Dáil Éireann - Volume 654 - 14 May, 2008

Priority Questions. - Education Schemes.

Deputy Olwyn Enright asked the Minister for Social and Family Affairs if she will change the qualifying criteria for the back to education allowance; if so, when she will implement these changes; and if she will make a statement on the matter. [18884/08]

  Deputy Mary Hanafin: My Department provides a wide range of second chance education opportunities to facilitate people on certain social welfare payments to improve their skills and qualifications and, therefore, their prospects of returning to the active workforce. The back to education allowance is one of these second chance education opportunities schemes. It is paid at a standard weekly rate equivalent to the [346] maximum rate of the relevant social welfare payment that qualifies the applicant for participation in the scheme. It essentially replaces his or her existing social welfare income and in addition an annual €400 cost of education allowance is payable. This will be increased to €500 from the beginning of the academic year 2008-09.

To qualify for participation, an applicant must be in receipt of a relevant social welfare payment and be at least 21 years of age prior to commencing an approved course of study. However, lone parents and persons in receipt of unemployment payments can qualify at 18 years of age provided they are out of formal education for at least two years. In general, an applicant must be in receipt of a relevant social welfare payment for six months if pursuing a second level course or 12 months if pursuing a third level course.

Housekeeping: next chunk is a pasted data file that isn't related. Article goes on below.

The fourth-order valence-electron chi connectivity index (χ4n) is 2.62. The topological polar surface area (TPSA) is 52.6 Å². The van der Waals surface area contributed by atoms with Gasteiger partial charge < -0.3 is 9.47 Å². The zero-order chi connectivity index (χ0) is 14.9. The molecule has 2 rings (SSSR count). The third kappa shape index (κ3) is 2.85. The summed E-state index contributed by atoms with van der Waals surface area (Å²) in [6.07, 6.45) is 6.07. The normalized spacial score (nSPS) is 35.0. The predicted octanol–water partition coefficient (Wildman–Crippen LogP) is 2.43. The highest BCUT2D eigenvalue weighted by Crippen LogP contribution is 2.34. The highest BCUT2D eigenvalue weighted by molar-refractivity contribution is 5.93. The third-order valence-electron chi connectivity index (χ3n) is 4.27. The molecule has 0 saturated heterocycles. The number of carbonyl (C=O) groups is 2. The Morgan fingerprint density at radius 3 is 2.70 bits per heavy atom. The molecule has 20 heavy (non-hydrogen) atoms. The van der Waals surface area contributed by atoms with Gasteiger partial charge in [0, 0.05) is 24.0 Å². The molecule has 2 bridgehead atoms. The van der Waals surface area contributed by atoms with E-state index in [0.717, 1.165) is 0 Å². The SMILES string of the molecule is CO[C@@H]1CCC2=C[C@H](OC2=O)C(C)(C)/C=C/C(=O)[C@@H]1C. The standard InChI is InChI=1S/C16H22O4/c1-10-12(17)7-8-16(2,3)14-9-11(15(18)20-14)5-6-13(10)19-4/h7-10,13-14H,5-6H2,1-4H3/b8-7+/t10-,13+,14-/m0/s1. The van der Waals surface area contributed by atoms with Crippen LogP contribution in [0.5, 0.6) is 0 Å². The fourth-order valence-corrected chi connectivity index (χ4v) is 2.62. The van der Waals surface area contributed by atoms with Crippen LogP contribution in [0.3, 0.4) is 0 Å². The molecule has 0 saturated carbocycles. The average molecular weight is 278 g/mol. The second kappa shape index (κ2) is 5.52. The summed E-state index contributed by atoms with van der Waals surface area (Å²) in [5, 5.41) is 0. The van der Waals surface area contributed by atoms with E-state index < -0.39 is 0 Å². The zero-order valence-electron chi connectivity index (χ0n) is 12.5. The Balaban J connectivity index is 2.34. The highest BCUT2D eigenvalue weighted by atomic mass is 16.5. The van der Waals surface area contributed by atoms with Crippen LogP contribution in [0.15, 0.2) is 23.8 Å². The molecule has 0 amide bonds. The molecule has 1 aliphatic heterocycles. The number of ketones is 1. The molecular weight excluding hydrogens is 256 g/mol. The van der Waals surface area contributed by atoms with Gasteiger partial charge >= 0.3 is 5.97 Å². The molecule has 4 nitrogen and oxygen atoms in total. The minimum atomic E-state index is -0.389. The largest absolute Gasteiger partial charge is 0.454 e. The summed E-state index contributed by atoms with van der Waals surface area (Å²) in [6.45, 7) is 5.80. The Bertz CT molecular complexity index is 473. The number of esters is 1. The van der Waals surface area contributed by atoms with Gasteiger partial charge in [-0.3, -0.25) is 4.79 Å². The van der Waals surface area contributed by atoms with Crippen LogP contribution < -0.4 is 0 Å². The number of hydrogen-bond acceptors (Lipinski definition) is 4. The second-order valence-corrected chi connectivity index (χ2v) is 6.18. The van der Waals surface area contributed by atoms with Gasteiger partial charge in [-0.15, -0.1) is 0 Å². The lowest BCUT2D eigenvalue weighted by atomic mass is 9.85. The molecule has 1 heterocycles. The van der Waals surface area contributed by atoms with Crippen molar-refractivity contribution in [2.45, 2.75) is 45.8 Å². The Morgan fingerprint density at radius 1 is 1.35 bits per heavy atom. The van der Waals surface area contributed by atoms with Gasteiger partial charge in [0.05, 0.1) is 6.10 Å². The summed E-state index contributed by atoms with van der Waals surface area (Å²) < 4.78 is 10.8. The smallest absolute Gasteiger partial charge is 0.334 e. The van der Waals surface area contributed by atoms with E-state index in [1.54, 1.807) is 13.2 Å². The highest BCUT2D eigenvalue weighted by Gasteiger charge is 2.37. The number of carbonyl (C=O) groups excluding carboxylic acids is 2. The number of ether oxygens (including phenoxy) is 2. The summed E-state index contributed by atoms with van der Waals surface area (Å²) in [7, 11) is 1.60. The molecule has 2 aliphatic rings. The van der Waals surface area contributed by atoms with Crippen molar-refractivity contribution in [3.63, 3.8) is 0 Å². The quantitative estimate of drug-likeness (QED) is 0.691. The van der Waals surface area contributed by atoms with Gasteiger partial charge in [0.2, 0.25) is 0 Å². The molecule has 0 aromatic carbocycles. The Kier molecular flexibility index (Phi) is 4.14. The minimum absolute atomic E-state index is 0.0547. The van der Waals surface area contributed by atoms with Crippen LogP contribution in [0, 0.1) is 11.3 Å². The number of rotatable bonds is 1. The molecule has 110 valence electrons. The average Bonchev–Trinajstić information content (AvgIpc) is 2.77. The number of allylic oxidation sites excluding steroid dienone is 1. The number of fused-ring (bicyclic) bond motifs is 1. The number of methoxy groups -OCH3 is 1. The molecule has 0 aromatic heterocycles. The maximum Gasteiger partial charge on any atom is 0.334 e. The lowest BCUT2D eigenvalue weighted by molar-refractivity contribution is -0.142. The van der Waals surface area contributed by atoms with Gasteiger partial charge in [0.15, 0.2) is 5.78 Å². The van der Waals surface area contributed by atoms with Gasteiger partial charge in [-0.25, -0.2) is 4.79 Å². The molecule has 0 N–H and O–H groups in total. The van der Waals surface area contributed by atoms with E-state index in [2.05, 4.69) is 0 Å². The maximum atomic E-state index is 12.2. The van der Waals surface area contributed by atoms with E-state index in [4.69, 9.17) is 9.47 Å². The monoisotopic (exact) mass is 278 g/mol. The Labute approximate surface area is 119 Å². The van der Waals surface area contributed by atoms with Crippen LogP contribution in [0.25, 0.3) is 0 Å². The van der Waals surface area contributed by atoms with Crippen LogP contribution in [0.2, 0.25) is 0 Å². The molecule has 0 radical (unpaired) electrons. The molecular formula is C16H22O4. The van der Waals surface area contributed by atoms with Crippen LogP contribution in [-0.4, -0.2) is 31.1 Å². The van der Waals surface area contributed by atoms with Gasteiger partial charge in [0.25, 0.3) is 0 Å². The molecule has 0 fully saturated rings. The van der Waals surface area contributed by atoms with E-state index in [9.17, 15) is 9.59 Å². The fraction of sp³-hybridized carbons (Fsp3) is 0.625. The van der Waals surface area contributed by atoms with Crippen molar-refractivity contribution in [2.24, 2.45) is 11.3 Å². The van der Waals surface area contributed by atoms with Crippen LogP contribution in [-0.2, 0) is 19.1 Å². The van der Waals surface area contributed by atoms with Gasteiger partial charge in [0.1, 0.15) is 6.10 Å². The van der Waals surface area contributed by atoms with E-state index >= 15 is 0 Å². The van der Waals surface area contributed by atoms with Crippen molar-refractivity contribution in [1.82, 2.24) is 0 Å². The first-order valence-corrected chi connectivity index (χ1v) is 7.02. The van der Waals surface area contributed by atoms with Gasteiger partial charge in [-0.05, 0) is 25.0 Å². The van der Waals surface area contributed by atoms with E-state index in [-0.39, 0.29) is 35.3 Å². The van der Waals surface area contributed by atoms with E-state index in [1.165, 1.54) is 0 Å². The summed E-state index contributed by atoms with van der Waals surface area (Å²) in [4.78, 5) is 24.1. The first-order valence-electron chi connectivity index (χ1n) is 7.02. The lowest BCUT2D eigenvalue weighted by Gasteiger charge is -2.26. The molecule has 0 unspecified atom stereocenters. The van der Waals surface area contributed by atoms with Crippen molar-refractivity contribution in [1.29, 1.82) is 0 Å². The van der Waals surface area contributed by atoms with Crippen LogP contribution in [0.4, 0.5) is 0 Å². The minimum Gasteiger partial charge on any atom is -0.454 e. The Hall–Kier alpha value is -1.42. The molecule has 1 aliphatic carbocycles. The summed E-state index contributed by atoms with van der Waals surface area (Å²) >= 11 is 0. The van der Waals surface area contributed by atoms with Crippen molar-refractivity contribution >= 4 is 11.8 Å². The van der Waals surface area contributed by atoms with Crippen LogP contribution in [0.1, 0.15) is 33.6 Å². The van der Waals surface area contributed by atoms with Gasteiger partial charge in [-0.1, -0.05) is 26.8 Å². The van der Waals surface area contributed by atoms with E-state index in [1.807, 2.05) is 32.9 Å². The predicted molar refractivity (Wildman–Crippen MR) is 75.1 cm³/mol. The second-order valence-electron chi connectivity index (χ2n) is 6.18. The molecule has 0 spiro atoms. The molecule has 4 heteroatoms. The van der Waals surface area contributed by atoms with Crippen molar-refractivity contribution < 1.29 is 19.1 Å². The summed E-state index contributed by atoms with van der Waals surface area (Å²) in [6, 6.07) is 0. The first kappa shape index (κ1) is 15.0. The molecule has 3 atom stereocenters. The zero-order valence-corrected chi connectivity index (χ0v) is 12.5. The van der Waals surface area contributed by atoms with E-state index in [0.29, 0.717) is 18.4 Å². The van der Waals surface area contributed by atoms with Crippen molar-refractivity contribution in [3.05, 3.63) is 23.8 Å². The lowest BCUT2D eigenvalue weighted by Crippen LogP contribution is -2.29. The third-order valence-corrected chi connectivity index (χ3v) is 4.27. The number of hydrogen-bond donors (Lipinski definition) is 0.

People who are awarded statutory redundancy may access the back to education allowance scheme immediately, provided an entitlement to a relevant social welfare payment is established prior to commencing an approved course of study. In addition, people who are participating in the national employment action plan process may qualify where a FÁS employment services officer recommends that pursuance of a third level course of study is essential to the enhancement of the individual’s employment prospects.

The current scheme has been subject to review and modification over the years to ensure it continues to support those people who are most distant from the labour market and whose need is greatest. I will continue to monitor the scheme but I believe that, overall, the back to education allowance scheme continues to meet its objectives and ensures that limited resources are targeted at those who are most in need. Any further changes that may be found to be required would have to be considered in a budgetary context in the light of the total amount of resources available to me for improvements in social welfare generally.